For years, Bishops Creek resident and Nature Conservation Council ecologist Mark Graham has been an authoritative, lucid, local voice on environmental issues.
He has been deeply involved with the campaign to save the Kalang Headwaters, as a spokesperson and also as part of the citizen science team that documented populations of koalas, greater gliders and potoroos that Forestry surveys had failed to find.
But it was the unprecedented bushfires that began ravaging national parks and nature reserves on the Mid North Coast in September that propelled him onto first the national and now the international stage.
As he battled to quell pockets of fire burning through Gondwana rainforest at Mt Hyland and Billys Creek, Mark was simultaneously taking phone calls from metropolitan media working on stories about the challenge of bushfires in the age of climate change, such as this one, 'An ill wind fans the flames', by the Sydney Morning Herald.
But the world only really started to take notice of what was happening in Australia when the infernos moved south, wreaking terrible destruction and loss of life on the NSW South Coast and Victoria and casting hazardous, view-annihilating smoke across major cities like Sydney, Melbourne and Canberra.
In the last week or so, Mark has been called upon by the global media over a dozen times as they present our country as an example of what a hotter and drier world with more ferocious droughts and fires looks like.
On Tuesday at 11.20pm he was on the phone to Chicago TV, then up again at 5.10am to take part in a live 45-minute panel discussion by France24 in Paris titled 'Why is Australia burning? Bushfires spark calls for urgent overhaul of climate policy'.
As the only Australian on the panel, he fielded a wide-ranging set of questions, from the impact of air pollution on the tennis in Melbourne to the sustainability of our volunteer-dominated firefighting force and the popularity of coal and Scott Morrison.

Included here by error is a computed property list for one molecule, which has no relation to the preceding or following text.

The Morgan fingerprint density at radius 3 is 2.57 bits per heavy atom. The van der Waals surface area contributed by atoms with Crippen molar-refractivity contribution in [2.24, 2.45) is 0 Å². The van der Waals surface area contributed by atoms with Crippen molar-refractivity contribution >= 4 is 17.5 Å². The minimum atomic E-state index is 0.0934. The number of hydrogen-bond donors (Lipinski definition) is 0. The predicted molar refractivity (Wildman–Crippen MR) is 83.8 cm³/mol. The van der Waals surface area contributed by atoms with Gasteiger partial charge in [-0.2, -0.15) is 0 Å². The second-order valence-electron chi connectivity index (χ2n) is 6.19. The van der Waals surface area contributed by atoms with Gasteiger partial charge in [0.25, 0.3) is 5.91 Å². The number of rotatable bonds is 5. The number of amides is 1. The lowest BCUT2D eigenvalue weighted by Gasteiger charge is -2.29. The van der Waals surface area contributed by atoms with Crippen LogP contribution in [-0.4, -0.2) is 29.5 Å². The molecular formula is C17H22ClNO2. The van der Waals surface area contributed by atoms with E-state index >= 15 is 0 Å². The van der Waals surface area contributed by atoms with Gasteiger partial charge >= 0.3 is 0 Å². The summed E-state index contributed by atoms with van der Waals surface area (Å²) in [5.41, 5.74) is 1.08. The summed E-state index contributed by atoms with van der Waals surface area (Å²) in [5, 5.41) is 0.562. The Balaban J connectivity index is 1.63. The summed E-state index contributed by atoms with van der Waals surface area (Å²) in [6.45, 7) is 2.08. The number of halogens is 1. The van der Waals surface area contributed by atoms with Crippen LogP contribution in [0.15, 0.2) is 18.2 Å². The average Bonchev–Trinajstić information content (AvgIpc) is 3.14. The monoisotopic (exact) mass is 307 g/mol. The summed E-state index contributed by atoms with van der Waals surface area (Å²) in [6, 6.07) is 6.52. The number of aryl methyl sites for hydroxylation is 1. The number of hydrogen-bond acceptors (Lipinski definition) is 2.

The previous week, journalists from London's ITV News had spent a day with him at Bishops Creek, incorporating the experience into a multimedia piece called 'Earth on the Edge: How the extremes of drought, heat and wind destroy Australian rainforests'.
"I showed them where the fires had got to in the world heritage Gondwana areas in relation to our property," Mark said. "They also interviewed Dominic [King] on the water supply situation.
"They were interested in the fact that the wettest nook in NSW was sustaining harm. I explained how what are normally permanently moist areas are now available to burn."
Mark has also done interviews with media from the United States, Canada, France, Germany, Israel, UK and most recently with Australian Geographic.
"For me it's been a bit of a whirlwind," he said.
The barrage of interview requests came hot on the heels of months of hard, physical fire preparation and firefighting work on his own land and that of his friends and neighbours.
The rain that fell over Christmas gave a brief reprieve, but from December 28 there were another ten days of flare-ups on his property with fire coming to within 100m of his house.
"Across the course of three or four days, I lay in bed and watched my old growth valley burn," Mark said. "The vast majority of the 200 to 400 year old eucalypts on the slopes and ridges have entirely collapsed."
He caught this 50m high tree flaming at 11pm one night, after seeing it puff for days, then worked by torchlight raking and leaf-blowing to make sure the fire didn't run.
Mark said there are still 'smokers' in the Darkwood end of the New England National Park but the milder and damper conditions will hopefully put an end to them.
Now, in his capacity as an employee of the NSW Nature Conservation Council, he's turning his mind to a managed recovery, disseminating information about the top priority actions.
These include providing water and food for starving wildlife, installing nest boxes to replace lost hollows, and deploying sediment-filtering cylinders to mitigate the impact of the bushfires on our creeks and rivers when solid rain comes.
"The big issue now is attempting to prevent the ash and sediment from entering the waterways," Mark said. "There are so many people looking for advice about what they can do."
Fish are already dying in rivers on the Mid North Coast, including thousands of bass in the Upper Macleay at Bellbrook.
"We're seeing the flow-on consequences of these landscape-scale fires that burn out practically every bit of available bush, and then you get some rain and it just hammers the aquatic ecosystem," Mark said.
Preventing this from happening is an urgent task, made more difficult by funding cuts to the agencies whose responsibility it should be, but Mark is heartened by how community is willing to step into the breach.
"So many people care. I think this is where we need to go. Governments have failed, on so many levels, and all we've really got is community."